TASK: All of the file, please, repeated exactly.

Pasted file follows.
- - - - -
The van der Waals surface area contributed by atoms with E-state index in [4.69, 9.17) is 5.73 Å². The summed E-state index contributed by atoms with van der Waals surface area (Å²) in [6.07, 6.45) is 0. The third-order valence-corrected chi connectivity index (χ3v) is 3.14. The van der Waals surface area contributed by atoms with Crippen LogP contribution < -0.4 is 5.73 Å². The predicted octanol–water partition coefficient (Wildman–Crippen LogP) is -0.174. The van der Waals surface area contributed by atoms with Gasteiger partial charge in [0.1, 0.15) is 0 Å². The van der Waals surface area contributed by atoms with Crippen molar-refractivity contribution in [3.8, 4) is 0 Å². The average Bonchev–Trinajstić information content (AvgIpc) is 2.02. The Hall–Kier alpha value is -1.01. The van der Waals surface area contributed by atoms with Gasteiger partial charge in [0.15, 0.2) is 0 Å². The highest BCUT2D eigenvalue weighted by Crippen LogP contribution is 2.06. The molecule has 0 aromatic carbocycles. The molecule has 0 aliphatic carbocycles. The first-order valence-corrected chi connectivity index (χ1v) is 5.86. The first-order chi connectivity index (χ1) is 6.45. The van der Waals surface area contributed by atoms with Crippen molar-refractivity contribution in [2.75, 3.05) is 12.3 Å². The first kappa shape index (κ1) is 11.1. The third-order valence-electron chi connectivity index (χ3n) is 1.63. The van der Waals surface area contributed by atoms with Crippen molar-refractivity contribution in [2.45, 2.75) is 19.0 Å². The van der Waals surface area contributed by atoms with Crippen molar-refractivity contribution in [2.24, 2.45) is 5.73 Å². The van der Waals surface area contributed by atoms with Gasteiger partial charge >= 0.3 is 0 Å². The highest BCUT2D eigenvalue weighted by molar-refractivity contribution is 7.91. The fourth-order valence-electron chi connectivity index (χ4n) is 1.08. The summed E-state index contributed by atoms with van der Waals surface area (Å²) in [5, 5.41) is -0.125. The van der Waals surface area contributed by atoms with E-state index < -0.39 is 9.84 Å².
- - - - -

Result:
The van der Waals surface area contributed by atoms with E-state index in [4.69, 9.17) is 5.73 Å². The summed E-state index contributed by atoms with van der Waals surface area (Å²) in [6.07, 6.45) is 0. The third-order valence-corrected chi connectivity index (χ3v) is 3.14. The van der Waals surface area contributed by atoms with Crippen LogP contribution < -0.4 is 5.73 Å². The predicted octanol–water partition coefficient (Wildman–Crippen LogP) is -0.174. The van der Waals surface area contributed by atoms with Gasteiger partial charge in [0.1, 0.15) is 0 Å². The van der Waals surface area contributed by atoms with Crippen molar-refractivity contribution in [3.8, 4) is 0 Å². The average Bonchev–Trinajstić information content (AvgIpc) is 2.02. The Hall–Kier alpha value is -1.01. The van der Waals surface area contributed by atoms with Gasteiger partial charge in [0.15, 0.2) is 0 Å². The highest BCUT2D eigenvalue weighted by Crippen LogP contribution is 2.06. The molecule has 0 aromatic carbocycles. The molecule has 0 aliphatic carbocycles. The first-order valence-corrected chi connectivity index (χ1v) is 5.86. The first-order chi connectivity index (χ1) is 6.45. The van der Waals surface area contributed by atoms with Crippen molar-refractivity contribution in [2.75, 3.05) is 12.3 Å². The first kappa shape index (κ1) is 11.1. The third-order valence-electron chi connectivity index (χ3n) is 1.63. The van der Waals surface area contributed by atoms with Crippen molar-refractivity contribution in [2.45, 2.75) is 19.0 Å². The van der Waals surface area contributed by atoms with Crippen molar-refractivity contribution in [2.24, 2.45) is 5.73 Å². The van der Waals surface area contributed by atoms with Gasteiger partial charge >= 0.3 is 0 Å². The highest BCUT2D eigenvalue weighted by molar-refractivity contribution is 7.91. The fourth-order valence-electron chi connectivity index (χ4n) is 1.08. The summed E-state index contributed by atoms with van der Waals surface area (Å²) in [5, 5.41) is -0.125. The van der Waals surface area contributed by atoms with E-state index < -0.39 is 9.84 Å².